Regulators Are Focus of Attention as Fair-Lending Issue Gains Steam

Article excerpt

WASHINGTON -- As with bankers, the minority-lending issue has turned a spotlight on banking regulators.

Congress and consumer advocates have criticized the four bank and thrift agencies for not vigorously enforcing civil rights laws. Growing increasingly frustrated with, their actions, these interest groups have cajoled, bullied, and even threatened the regulators.

Legislation has been proposed to force the regulators to more rigorously enforce community reinvestment and antidiscrimination laws. And some activists have talked of suing the regulators for malfeasance.

Comptroller Sets Tone

Partly as a result of this attention, and partly as a result of the new administration coming to Washington, the regulators have begun talking tough.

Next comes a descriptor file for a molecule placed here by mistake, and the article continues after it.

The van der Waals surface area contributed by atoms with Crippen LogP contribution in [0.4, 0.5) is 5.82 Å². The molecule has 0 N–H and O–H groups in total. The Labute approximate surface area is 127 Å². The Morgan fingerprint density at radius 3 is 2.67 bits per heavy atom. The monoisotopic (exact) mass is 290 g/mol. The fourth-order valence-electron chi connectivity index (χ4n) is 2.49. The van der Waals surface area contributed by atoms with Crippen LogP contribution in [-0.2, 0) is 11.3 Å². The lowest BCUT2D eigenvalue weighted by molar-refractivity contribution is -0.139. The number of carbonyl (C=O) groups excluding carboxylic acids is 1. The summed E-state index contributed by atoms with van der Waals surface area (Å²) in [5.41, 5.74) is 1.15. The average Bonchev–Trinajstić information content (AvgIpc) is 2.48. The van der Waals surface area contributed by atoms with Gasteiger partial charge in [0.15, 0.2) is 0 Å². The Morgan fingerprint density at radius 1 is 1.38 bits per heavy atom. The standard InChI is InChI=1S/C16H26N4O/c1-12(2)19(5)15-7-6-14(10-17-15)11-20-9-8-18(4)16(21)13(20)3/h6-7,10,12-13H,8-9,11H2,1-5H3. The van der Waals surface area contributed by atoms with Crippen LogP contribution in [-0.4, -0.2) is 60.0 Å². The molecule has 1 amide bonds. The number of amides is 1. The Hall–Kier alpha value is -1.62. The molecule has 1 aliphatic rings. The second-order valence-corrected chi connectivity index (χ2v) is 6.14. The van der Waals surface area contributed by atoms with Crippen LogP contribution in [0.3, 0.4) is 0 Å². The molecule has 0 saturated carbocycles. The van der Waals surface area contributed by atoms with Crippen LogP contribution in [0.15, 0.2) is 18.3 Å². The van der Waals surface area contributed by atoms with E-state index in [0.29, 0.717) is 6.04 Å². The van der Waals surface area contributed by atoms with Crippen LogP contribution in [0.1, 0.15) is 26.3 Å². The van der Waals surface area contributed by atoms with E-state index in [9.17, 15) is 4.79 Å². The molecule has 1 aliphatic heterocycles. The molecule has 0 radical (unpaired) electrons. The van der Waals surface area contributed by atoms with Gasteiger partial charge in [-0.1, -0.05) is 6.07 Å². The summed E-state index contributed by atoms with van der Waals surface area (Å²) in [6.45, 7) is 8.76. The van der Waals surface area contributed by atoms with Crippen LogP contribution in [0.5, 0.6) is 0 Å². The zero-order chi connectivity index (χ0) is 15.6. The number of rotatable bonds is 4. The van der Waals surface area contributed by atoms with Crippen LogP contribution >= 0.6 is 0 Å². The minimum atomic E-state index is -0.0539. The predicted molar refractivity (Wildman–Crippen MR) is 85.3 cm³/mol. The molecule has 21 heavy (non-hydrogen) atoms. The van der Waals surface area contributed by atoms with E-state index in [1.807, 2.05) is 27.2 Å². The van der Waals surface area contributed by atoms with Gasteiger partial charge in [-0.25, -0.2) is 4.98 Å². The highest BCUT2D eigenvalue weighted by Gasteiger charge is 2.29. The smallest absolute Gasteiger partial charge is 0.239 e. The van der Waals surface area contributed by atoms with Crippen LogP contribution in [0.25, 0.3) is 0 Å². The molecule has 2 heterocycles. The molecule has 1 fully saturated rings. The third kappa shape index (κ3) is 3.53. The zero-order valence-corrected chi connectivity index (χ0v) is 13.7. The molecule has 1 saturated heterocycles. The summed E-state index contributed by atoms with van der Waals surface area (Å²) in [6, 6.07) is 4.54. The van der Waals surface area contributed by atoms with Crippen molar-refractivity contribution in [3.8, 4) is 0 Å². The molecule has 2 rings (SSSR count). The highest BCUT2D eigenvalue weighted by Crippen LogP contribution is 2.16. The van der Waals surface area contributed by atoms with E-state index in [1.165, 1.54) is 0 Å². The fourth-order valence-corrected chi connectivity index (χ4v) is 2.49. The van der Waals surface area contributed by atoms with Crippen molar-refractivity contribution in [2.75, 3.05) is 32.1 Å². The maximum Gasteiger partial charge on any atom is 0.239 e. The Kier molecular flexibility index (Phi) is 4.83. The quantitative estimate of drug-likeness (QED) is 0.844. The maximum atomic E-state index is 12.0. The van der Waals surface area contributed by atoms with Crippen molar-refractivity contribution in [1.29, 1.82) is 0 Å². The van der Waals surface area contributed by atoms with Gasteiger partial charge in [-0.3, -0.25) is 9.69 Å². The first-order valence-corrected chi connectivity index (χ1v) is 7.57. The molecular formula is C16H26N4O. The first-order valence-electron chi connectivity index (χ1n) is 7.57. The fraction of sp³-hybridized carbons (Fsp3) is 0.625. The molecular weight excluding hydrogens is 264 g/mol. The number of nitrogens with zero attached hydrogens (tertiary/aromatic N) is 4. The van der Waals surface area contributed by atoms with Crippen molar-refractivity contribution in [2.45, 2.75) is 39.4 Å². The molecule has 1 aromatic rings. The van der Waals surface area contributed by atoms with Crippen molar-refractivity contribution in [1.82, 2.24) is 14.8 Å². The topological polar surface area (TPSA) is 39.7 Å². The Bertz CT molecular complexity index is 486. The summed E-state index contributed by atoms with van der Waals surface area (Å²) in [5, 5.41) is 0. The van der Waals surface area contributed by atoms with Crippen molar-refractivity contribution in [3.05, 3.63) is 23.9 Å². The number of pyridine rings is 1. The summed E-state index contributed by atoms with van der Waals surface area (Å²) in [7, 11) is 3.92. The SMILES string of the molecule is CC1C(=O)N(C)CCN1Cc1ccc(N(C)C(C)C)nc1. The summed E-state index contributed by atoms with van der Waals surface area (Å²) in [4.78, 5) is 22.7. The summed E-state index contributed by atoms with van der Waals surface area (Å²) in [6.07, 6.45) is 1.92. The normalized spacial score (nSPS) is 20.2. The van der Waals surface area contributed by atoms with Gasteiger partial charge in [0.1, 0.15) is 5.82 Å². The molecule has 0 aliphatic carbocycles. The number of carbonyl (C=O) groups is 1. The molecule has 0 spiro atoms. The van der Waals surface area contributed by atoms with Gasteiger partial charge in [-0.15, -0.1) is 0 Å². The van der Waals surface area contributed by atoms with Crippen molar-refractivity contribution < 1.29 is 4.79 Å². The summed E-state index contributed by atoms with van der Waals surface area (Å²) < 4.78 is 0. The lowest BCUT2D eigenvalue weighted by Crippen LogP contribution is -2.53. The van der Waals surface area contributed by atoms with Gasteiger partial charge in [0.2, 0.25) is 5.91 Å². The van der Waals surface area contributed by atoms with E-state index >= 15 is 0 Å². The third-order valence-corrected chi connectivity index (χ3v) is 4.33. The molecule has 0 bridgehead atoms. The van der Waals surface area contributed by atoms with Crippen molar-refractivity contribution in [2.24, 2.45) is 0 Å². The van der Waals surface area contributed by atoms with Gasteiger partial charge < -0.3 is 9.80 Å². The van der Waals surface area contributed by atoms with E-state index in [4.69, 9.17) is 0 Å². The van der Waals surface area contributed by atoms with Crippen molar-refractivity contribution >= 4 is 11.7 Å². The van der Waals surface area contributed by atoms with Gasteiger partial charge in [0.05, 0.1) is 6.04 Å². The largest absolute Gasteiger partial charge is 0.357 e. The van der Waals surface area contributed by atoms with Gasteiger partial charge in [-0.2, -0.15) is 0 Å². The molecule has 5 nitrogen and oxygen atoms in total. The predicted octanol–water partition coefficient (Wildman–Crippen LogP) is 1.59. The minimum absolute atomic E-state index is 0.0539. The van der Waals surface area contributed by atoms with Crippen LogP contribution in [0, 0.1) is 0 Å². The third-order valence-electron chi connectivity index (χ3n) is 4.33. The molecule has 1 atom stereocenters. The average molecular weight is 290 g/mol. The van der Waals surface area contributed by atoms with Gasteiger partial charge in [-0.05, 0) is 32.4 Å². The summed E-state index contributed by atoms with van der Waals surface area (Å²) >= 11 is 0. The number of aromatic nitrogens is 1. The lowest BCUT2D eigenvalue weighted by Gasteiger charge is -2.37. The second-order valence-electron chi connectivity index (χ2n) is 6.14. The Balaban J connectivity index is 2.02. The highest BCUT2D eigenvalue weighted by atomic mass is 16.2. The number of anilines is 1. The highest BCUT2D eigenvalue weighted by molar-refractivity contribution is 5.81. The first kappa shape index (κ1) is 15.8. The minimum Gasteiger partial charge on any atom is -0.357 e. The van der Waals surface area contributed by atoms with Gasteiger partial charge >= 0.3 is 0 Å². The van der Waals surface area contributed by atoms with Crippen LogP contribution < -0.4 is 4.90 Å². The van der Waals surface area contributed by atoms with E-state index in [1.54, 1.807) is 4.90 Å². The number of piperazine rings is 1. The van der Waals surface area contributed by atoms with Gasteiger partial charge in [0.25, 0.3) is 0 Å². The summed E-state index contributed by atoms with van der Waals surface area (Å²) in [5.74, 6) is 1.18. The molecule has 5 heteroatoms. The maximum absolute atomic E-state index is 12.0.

Eugene Ludwig, the comptroller of the currency and the first key Clinton appointee in banking regulation, has set a blistering pace.

Mr. Ludwig has already announced revamped fair-lending exam procedures and a testing program to detect bias at national banks.

He is working with the administration on strengthening Community Reinvestment Act regulations -- including emphasizing the importance of lenders' Home Mortgage Disclosure Act records -- and working with the Department of Housing and Urban Development to step up enforcement.

Others Jump on Bandwagon

Mr. Ludwig's vigor has energized some of the other agencies.

On the same day his agency announced the fair-lending rules and testing program for national banks, the Federal Deposit Insurance Corp. …